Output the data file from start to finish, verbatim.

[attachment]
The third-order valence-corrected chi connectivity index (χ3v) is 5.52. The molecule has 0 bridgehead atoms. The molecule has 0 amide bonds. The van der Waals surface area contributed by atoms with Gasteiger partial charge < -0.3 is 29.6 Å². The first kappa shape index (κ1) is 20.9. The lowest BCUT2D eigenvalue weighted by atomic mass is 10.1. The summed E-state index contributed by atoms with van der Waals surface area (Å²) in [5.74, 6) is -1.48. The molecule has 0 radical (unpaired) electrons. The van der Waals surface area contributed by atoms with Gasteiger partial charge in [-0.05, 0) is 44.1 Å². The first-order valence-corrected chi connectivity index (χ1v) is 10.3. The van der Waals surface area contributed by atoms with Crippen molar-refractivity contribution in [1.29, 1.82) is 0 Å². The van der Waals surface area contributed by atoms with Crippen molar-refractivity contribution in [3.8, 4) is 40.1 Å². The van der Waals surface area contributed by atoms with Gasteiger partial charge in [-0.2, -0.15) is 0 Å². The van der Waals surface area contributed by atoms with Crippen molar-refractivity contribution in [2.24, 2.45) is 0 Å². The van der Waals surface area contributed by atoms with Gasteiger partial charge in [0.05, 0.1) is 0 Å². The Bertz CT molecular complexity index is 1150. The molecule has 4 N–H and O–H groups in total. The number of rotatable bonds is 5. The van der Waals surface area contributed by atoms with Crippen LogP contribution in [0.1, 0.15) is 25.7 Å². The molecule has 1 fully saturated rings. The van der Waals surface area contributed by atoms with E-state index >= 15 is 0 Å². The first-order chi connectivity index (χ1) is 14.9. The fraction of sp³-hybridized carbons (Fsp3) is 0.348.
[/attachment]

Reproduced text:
The third-order valence-corrected chi connectivity index (χ3v) is 5.52. The molecule has 0 bridgehead atoms. The molecule has 0 amide bonds. The van der Waals surface area contributed by atoms with Gasteiger partial charge < -0.3 is 29.6 Å². The first kappa shape index (κ1) is 20.9. The lowest BCUT2D eigenvalue weighted by atomic mass is 10.1. The summed E-state index contributed by atoms with van der Waals surface area (Å²) in [5.74, 6) is -1.48. The molecule has 0 radical (unpaired) electrons. The van der Waals surface area contributed by atoms with Gasteiger partial charge in [-0.05, 0) is 44.1 Å². The first-order valence-corrected chi connectivity index (χ1v) is 10.3. The van der Waals surface area contributed by atoms with Crippen molar-refractivity contribution in [1.29, 1.82) is 0 Å². The van der Waals surface area contributed by atoms with Crippen molar-refractivity contribution in [3.8, 4) is 40.1 Å². The van der Waals surface area contributed by atoms with Gasteiger partial charge in [-0.2, -0.15) is 0 Å². The van der Waals surface area contributed by atoms with Crippen molar-refractivity contribution in [2.24, 2.45) is 0 Å². The van der Waals surface area contributed by atoms with Gasteiger partial charge in [0.05, 0.1) is 0 Å². The Bertz CT molecular complexity index is 1150. The molecule has 4 N–H and O–H groups in total. The number of rotatable bonds is 5. The van der Waals surface area contributed by atoms with Crippen LogP contribution in [0.1, 0.15) is 25.7 Å². The molecule has 1 fully saturated rings. The van der Waals surface area contributed by atoms with E-state index >= 15 is 0 Å². The first-order chi connectivity index (χ1) is 14.9. The fraction of sp³-hybridized carbons (Fsp3) is 0.348.